PowerShell Blogging Week is Coming

talkbubbleAs I’m sure you are aware there is a lot of great PowerShell goodness online through social media and blogs. Well, I and a few members of the PowerShell community have banded together to add to that goodness. During the week of March 30, look for new daily content from the group. Our topic is advanced PowerShell functions and we will each be contributing a post on our respective blogs covering some aspect of that topic. Naturally, we’ll also be spreading the word through Twitter and other social channels. We hope you will get involved by posting comments or connecting with us on Twitter.

I don’t want to spoil the surprise about what we’ll be covering, but these are the people involved. If you aren’t following them now, you should be:

We will be using the hashtag #PSBlogWeek. This should be a lot of fun and informative so we hope you will join us.

Friday Fun: Size Me Up

Part of day job involves creating training material, often in the form of video training for Pluralsight or articles for Petri.com. Since I usually am covering PowerShell I often need to capture a PowerShell session. And sometimes I want the screen to be a particular size. So over time I’ve created a few PowerShell tools to resize console and application windows. The PowerShell console window stores its dimension under $host.ui.rawui.windowsize.

These are the same settings you would see here:

As long as you use a value less than the buffer dimensions, you can modify the console window from a prompt. But it takes a step you might not realize. You can’t do this:

Instead, you can create a new type of object with your intended dimensions.

Then you can use this object as a value for the WindowSize property.

Naturally, I created a function to do this for me.

My function also includes code to support –WhatIf.

Of course now that I’ve shown you that I have an alternative. You can use the .NET class [System.Console] which has properties for width and height. And you can set these values independently.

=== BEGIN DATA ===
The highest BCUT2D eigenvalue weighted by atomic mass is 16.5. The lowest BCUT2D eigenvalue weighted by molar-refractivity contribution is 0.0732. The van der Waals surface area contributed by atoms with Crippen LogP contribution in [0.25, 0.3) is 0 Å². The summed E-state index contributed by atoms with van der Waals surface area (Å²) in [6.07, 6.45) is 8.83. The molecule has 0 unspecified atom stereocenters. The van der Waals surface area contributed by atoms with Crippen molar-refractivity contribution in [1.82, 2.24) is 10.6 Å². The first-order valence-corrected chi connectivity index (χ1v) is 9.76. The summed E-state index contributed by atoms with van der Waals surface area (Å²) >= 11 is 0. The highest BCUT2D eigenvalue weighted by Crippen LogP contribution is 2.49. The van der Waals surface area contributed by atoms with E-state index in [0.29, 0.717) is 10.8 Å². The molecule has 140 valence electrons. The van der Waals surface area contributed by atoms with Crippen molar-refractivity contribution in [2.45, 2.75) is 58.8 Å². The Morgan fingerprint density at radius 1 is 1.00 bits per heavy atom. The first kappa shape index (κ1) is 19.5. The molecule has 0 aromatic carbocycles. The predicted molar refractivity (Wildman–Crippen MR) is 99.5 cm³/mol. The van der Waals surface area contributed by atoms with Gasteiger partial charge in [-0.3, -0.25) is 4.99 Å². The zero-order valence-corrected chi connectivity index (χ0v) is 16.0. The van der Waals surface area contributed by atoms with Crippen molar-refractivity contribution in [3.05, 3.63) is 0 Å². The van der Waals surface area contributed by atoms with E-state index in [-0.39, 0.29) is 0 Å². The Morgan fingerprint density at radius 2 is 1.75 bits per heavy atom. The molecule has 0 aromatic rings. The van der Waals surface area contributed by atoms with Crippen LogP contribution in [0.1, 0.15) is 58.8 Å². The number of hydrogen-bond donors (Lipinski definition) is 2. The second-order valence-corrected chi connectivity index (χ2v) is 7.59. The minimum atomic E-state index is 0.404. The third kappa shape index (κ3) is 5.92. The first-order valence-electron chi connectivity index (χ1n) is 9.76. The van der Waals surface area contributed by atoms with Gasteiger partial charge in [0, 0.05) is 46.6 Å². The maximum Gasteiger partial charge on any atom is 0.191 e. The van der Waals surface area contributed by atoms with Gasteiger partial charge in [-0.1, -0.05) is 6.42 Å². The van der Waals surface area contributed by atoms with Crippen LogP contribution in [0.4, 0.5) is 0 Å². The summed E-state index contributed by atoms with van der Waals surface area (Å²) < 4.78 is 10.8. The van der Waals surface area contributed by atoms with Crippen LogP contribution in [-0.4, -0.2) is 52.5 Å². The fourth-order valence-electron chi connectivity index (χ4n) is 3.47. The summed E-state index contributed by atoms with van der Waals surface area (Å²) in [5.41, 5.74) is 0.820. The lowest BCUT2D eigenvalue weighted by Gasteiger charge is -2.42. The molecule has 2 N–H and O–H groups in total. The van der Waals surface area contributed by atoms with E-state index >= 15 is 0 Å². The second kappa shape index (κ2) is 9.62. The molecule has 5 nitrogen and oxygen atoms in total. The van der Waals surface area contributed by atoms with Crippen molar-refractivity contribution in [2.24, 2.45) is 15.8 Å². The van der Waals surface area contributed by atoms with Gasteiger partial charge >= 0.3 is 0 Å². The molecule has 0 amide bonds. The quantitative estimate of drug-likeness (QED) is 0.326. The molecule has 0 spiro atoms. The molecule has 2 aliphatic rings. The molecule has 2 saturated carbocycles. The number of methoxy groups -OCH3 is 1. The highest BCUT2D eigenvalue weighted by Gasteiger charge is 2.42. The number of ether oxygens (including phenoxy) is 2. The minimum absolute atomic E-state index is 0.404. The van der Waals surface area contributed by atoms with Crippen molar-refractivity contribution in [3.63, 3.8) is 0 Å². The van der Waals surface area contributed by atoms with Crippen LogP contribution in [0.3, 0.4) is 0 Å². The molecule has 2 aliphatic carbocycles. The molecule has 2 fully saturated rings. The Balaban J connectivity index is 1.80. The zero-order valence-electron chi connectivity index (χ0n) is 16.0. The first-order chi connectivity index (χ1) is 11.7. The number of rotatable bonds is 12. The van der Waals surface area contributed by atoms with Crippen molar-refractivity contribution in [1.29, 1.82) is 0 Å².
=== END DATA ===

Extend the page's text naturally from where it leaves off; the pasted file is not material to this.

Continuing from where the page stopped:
You can’t discover this unless you know something of the .NET Framework, but you could have discovered $host which is why I showed you that first. Since I often need to record video at 1280×720 dimensions, I wrote a quick and dirty script to set my PowerShell console window to those dimensions.

Everything I’ve shown you so far is for the PowerShell console. But what about the ISE? You can’t use the techniques I’ve covered. Application windows are bit more complicated and I’m not going to go into the details. But I came across some code on GitHub (https://gist.github.com/coldnebo/1148334). I don’t do Minecraft but it didn’t take much to turn it into a re-usable function.

The code supports –WhatIf and defaults to the current application, which is presumably the PowerShell ISE.

But this is what actually gets set.

So if you wanted to include the title bar you would need to adjust accordingly.

All of this may not really be applicable to your work, but if you find a good use I hope you’ll let me know. Have a great weekend.

DevOps Twitter Chat

DevOpsChat-tw_v1_sd This Thursday, February 26, I will be doing a live Twitter chat from 12PM to 1PM EST. The topic is DevOps but I’m sure we’ll talk about PowerShell and automation in general. Use hashtag #DevOpsChat to submit questions and follow along. You can follow me on Twitter as @JeffHicks. I hope you’ll join me.

Advice, solutions, tips and more for the lonely Windows administrator with too much to do and not enough time.